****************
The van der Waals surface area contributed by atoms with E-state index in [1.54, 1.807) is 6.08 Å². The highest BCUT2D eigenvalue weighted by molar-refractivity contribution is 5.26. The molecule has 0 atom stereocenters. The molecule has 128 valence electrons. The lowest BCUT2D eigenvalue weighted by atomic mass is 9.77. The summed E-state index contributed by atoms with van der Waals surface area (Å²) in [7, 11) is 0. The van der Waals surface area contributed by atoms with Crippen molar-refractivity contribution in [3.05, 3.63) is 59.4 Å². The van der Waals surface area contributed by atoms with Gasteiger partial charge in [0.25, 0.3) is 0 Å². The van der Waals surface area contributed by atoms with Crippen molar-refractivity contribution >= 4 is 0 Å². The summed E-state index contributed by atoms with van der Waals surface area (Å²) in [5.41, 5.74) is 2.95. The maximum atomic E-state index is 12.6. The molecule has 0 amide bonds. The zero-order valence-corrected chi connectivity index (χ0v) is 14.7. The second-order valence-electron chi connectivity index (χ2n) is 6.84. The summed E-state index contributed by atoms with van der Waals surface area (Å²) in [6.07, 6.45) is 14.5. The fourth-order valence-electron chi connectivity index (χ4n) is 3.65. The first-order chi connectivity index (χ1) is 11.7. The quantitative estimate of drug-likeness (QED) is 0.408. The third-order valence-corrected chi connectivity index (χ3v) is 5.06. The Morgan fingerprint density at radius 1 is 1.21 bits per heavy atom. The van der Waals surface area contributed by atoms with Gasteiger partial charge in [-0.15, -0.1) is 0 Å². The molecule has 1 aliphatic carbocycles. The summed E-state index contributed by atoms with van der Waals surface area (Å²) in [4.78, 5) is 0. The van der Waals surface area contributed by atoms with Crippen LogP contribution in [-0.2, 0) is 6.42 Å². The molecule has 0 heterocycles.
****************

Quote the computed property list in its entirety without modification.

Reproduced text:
The van der Waals surface area contributed by atoms with E-state index in [1.54, 1.807) is 6.08 Å². The highest BCUT2D eigenvalue weighted by molar-refractivity contribution is 5.26. The molecule has 0 atom stereocenters. The molecule has 128 valence electrons. The lowest BCUT2D eigenvalue weighted by atomic mass is 9.77. The summed E-state index contributed by atoms with van der Waals surface area (Å²) in [7, 11) is 0. The van der Waals surface area contributed by atoms with Crippen molar-refractivity contribution in [3.05, 3.63) is 59.4 Å². The van der Waals surface area contributed by atoms with Gasteiger partial charge in [0.25, 0.3) is 0 Å². The van der Waals surface area contributed by atoms with Crippen molar-refractivity contribution >= 4 is 0 Å². The summed E-state index contributed by atoms with van der Waals surface area (Å²) in [5.41, 5.74) is 2.95. The maximum atomic E-state index is 12.6. The molecule has 0 amide bonds. The zero-order valence-corrected chi connectivity index (χ0v) is 14.7. The second-order valence-electron chi connectivity index (χ2n) is 6.84. The summed E-state index contributed by atoms with van der Waals surface area (Å²) in [6.07, 6.45) is 14.5. The fourth-order valence-electron chi connectivity index (χ4n) is 3.65. The first-order chi connectivity index (χ1) is 11.7. The quantitative estimate of drug-likeness (QED) is 0.408. The third-order valence-corrected chi connectivity index (χ3v) is 5.06. The Morgan fingerprint density at radius 1 is 1.21 bits per heavy atom. The van der Waals surface area contributed by atoms with Gasteiger partial charge in [-0.15, -0.1) is 0 Å². The molecule has 1 aliphatic carbocycles. The summed E-state index contributed by atoms with van der Waals surface area (Å²) in [4.78, 5) is 0. The van der Waals surface area contributed by atoms with Crippen LogP contribution in [-0.2, 0) is 6.42 Å². The molecule has 0 heterocycles.